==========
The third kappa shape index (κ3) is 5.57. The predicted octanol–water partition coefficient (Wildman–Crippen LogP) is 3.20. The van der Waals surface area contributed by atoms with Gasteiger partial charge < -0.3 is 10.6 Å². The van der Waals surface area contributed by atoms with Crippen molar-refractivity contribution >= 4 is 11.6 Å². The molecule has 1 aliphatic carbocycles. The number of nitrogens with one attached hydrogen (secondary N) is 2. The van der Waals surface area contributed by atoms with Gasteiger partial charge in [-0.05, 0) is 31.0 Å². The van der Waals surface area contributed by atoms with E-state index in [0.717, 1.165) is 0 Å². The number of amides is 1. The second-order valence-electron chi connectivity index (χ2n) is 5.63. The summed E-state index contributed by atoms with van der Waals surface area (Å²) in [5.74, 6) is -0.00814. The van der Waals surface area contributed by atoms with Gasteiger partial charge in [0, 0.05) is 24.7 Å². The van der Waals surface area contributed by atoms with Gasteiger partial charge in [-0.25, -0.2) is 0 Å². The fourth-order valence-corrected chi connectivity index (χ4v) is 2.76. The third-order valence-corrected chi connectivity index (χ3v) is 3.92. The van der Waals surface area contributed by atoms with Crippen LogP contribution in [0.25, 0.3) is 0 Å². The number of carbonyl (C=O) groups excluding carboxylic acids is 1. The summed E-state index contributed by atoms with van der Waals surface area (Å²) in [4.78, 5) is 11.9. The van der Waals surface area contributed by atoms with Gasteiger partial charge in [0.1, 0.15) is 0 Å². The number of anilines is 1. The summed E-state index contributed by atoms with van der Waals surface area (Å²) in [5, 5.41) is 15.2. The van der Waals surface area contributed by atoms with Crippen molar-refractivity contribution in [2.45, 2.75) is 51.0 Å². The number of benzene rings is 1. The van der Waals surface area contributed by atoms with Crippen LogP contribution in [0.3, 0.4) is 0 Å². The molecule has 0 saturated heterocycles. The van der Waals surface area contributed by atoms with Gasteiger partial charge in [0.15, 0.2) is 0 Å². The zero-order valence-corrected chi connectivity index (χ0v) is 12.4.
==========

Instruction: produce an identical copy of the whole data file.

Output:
The third kappa shape index (κ3) is 5.57. The predicted octanol–water partition coefficient (Wildman–Crippen LogP) is 3.20. The van der Waals surface area contributed by atoms with Gasteiger partial charge < -0.3 is 10.6 Å². The van der Waals surface area contributed by atoms with Crippen molar-refractivity contribution >= 4 is 11.6 Å². The molecule has 1 aliphatic carbocycles. The number of nitrogens with one attached hydrogen (secondary N) is 2. The van der Waals surface area contributed by atoms with Gasteiger partial charge in [-0.05, 0) is 31.0 Å². The van der Waals surface area contributed by atoms with E-state index in [0.717, 1.165) is 0 Å². The number of amides is 1. The second-order valence-electron chi connectivity index (χ2n) is 5.63. The summed E-state index contributed by atoms with van der Waals surface area (Å²) in [5.74, 6) is -0.00814. The van der Waals surface area contributed by atoms with Gasteiger partial charge in [0, 0.05) is 24.7 Å². The van der Waals surface area contributed by atoms with Gasteiger partial charge in [-0.25, -0.2) is 0 Å². The fourth-order valence-corrected chi connectivity index (χ4v) is 2.76. The third-order valence-corrected chi connectivity index (χ3v) is 3.92. The van der Waals surface area contributed by atoms with Crippen LogP contribution in [0.25, 0.3) is 0 Å². The number of carbonyl (C=O) groups excluding carboxylic acids is 1. The summed E-state index contributed by atoms with van der Waals surface area (Å²) in [4.78, 5) is 11.9. The van der Waals surface area contributed by atoms with Gasteiger partial charge in [0.1, 0.15) is 0 Å². The number of anilines is 1. The summed E-state index contributed by atoms with van der Waals surface area (Å²) in [5, 5.41) is 15.2. The van der Waals surface area contributed by atoms with Crippen molar-refractivity contribution in [2.45, 2.75) is 51.0 Å². The number of benzene rings is 1. The van der Waals surface area contributed by atoms with Crippen LogP contribution in [0.3, 0.4) is 0 Å². The molecule has 0 saturated heterocycles. The van der Waals surface area contributed by atoms with Gasteiger partial charge in [0.15, 0.2) is 0 Å². The zero-order valence-corrected chi connectivity index (χ0v) is 12.4.